If it looks like a traditionally published book, is formatted like a traditionally published book and reads like a traditionally published book, then why not treat it like a traditionally published book?
I’ve had this post on my mind for a month or so and then bumped into this (excellent) post – It Isn’t (Always) Personal: a Bloggers Take on Not Accepting Self-Published Books – by Kate Tilton which prompted me into action.
As a self-published author, when you’re out there on the internet scouting for book bloggers to review your book you come up against a lot of ‘we don’t accept self-published authors‘. Fine. It’s their blog and I’ve no God given right to be accepted by anyone.
The reasons Kate gives in her article of why (some) book bloggers don’t accept self-published authors are; quantity, quality and professionalism.
I understand all these, especially quality. I remember reading the first chapter of a story on one of those publisher backed platforms, the ‘author’ had managed to describe a woman’s rack as bouncing up and down via the metaphor of being on a trampoline 3 times in the first chapter alone. I never went back. I can only imagine the dire shite some reviewers have had to go through before they finally shut up shop to self-published authors for good.
Quantity could be tamed by stipulating certain milestones such as number of reviews (which BookBub does).
Professionalism may be let down by self-publishers but it’s not their exclusive domain. I don’t quite agree with the argument Kate makes about traditionally published authors having to answer to their publishers if they step out of line. There’s been a few sock puppet authors out there behaving badly who should know better due to their full-time writing status. People can be dicks on the internet, no question. If any writer is being a dick through blogs, Twitter and elsewhere then I’d hope the news would quickly spread and the appropriate levels of ridicule and ostracisation befitting such a dick would soon ensue.
(Although, check out the example I linked to. That earned him national press across ALL the major outlets and I bet it resulted in an upswing of sales. So, unprofessionalism isn’t always going to hit the bottom line in a negative way).
Is there a happy medium? Is it possible for established book reviewers to read an unsolicited, self-published book?
Last month Buzzfeed asked it’s member ‘Tell us how you write, where you write and what keeps you going and you could be featured in a future BuzzFeed post.‘ so I thought I’d note down a couple of comments.
In the end I got carried away and wrote the following;
I’ve written 3 novels. My routine has evolved so that I prefer to write away from home in a coffee shop. My back has to be against a wall though because I’m paranoid of people looking over the shoulder and laughing. I have a laptop with Internet connection, it’s handy for finding quick answers and rewarding myself with some procrastination after finishing a chapter/page/paragraph/really convoluted metaphor. Make sure your laptop is charged or that you have a plug.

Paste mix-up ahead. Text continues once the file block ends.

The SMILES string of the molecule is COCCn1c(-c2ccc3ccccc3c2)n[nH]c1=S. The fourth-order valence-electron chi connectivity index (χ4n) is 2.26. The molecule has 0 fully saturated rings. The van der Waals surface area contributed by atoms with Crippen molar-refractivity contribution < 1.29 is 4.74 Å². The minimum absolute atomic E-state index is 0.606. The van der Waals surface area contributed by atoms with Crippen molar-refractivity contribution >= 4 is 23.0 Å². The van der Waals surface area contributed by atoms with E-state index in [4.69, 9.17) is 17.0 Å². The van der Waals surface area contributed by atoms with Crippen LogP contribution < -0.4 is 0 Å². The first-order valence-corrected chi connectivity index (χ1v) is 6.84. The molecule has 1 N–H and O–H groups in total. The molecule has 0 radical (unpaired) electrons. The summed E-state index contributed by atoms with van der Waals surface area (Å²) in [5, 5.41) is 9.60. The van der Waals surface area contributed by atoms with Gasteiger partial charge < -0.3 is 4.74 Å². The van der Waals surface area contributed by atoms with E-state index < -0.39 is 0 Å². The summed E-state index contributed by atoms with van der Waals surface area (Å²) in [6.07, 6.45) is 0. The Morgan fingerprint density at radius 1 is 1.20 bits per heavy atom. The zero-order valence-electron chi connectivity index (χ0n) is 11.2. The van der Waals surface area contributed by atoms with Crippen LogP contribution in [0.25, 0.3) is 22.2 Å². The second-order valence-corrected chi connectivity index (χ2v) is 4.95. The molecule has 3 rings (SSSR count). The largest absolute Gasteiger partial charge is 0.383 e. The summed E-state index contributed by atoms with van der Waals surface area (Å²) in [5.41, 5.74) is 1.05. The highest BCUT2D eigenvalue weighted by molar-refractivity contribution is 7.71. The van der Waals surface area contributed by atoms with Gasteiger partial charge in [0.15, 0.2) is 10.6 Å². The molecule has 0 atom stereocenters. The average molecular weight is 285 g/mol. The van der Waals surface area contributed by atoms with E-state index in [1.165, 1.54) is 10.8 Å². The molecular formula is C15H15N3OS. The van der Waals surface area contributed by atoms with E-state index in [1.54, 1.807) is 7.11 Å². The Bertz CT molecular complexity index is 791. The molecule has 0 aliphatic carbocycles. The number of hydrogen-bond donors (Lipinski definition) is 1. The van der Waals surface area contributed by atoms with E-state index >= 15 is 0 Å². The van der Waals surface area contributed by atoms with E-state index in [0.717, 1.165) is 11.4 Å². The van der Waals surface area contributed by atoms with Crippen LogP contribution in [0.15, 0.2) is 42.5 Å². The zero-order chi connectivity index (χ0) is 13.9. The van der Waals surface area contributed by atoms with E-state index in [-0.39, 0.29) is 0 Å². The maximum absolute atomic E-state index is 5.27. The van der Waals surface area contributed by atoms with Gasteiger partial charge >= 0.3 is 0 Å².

I listen to deep house tunes with little to no lyrics, so I’m in the groove but not distracted. I like to write in the afternoon because of work, lie ins and vegging in the evening.
I don’t set myself a word count. My only goal each day is to sit down and write just one sentence. 99% of the time after you’ve written one sentence the rest just flows. I don’t meticulously plan nor fly by the seat of my pants, I’m a ‘structuralist’. I know the beginning and the end, and I only plan an outline 2 or 3 chapters in advance as I go, this gives me a goal but also the flexibility to change if characters and events are leading me elsewhere. I finish when I’m stuck or when I reach the end of a chapter. Momentum for me is key, I don’t believe in the idea of stopping early so that momentum is carried over to the next day. With me, it’s forgotten.
If you’re stuck, sleep on it, go for a run, a walk, go to work, just step away from your laptop. It’s amazing what gets sorted out when you’re not staring at a blank page. I outline in a paper notebook and take notes, especially at the very beginning. Flesh out ideas, characters, plots, sub plots, themes, try to delve a bit deeper than that initial idea. The notebook comes in handy a year later when you’re fresh out ideas and you’ve only got a handful of chapters to go, sitting there will be a scribbled gem you’d cleanly forgotten about.
Write everyday but don’t beat yourself up if you don’t, life gets in the way. If you do 5 days out of 7, you’re doing alright.
The first draft is key; keep going, keep that momentum going, don’t reflect, judge or critique. You have other drafts to do that. Don’t sweat the small things; names, a wide vocabulary, how to dissolve a body, grammar, etc, all the details can be fixed in subsequent drafts just keep moving! Get the first draft finished. Finishing the first draft of your first novel will change your life forever.
Nothing I wrote got chosen to go in the final article ‘19 Writing Tips To Help You Become The Next J.K. Rowling‘ which may explain why I’m not the next JK Rowling but at least it’s a new blog post for here.